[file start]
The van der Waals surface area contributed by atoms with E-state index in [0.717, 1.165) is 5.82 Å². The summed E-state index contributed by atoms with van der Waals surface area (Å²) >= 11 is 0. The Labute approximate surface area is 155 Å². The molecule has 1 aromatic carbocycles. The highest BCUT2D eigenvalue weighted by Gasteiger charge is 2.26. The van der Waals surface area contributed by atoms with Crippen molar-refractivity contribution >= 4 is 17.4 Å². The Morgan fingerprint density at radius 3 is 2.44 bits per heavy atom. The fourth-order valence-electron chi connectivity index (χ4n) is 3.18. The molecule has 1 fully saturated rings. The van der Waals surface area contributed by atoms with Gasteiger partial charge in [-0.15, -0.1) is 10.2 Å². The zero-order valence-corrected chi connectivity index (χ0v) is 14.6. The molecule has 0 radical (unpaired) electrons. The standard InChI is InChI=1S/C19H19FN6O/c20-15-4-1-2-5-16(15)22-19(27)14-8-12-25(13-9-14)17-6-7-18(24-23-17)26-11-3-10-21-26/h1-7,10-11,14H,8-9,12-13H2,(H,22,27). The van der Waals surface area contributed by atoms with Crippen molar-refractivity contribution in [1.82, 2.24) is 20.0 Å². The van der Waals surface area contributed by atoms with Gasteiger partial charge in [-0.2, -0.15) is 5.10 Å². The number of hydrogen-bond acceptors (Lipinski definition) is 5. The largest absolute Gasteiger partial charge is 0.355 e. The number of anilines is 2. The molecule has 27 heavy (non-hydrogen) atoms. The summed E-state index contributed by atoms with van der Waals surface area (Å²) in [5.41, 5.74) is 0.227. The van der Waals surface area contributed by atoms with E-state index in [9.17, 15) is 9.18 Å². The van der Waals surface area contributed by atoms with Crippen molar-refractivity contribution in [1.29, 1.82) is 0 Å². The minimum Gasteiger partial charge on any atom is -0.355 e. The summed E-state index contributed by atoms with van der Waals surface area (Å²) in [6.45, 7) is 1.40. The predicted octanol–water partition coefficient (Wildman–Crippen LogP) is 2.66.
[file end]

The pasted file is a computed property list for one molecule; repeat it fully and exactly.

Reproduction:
The van der Waals surface area contributed by atoms with E-state index in [0.717, 1.165) is 5.82 Å². The summed E-state index contributed by atoms with van der Waals surface area (Å²) >= 11 is 0. The Labute approximate surface area is 155 Å². The molecule has 1 aromatic carbocycles. The highest BCUT2D eigenvalue weighted by Gasteiger charge is 2.26. The van der Waals surface area contributed by atoms with Crippen molar-refractivity contribution >= 4 is 17.4 Å². The Morgan fingerprint density at radius 3 is 2.44 bits per heavy atom. The fourth-order valence-electron chi connectivity index (χ4n) is 3.18. The molecule has 1 fully saturated rings. The van der Waals surface area contributed by atoms with Gasteiger partial charge in [-0.15, -0.1) is 10.2 Å². The zero-order valence-corrected chi connectivity index (χ0v) is 14.6. The molecule has 0 radical (unpaired) electrons. The standard InChI is InChI=1S/C19H19FN6O/c20-15-4-1-2-5-16(15)22-19(27)14-8-12-25(13-9-14)17-6-7-18(24-23-17)26-11-3-10-21-26/h1-7,10-11,14H,8-9,12-13H2,(H,22,27). The van der Waals surface area contributed by atoms with Crippen molar-refractivity contribution in [1.82, 2.24) is 20.0 Å². The van der Waals surface area contributed by atoms with Gasteiger partial charge in [-0.2, -0.15) is 5.10 Å². The number of hydrogen-bond acceptors (Lipinski definition) is 5. The largest absolute Gasteiger partial charge is 0.355 e. The number of anilines is 2. The molecule has 27 heavy (non-hydrogen) atoms. The summed E-state index contributed by atoms with van der Waals surface area (Å²) in [5.41, 5.74) is 0.227. The van der Waals surface area contributed by atoms with E-state index in [9.17, 15) is 9.18 Å². The van der Waals surface area contributed by atoms with Crippen molar-refractivity contribution in [1.29, 1.82) is 0 Å². The minimum Gasteiger partial charge on any atom is -0.355 e. The summed E-state index contributed by atoms with van der Waals surface area (Å²) in [6.45, 7) is 1.40. The predicted octanol–water partition coefficient (Wildman–Crippen LogP) is 2.66.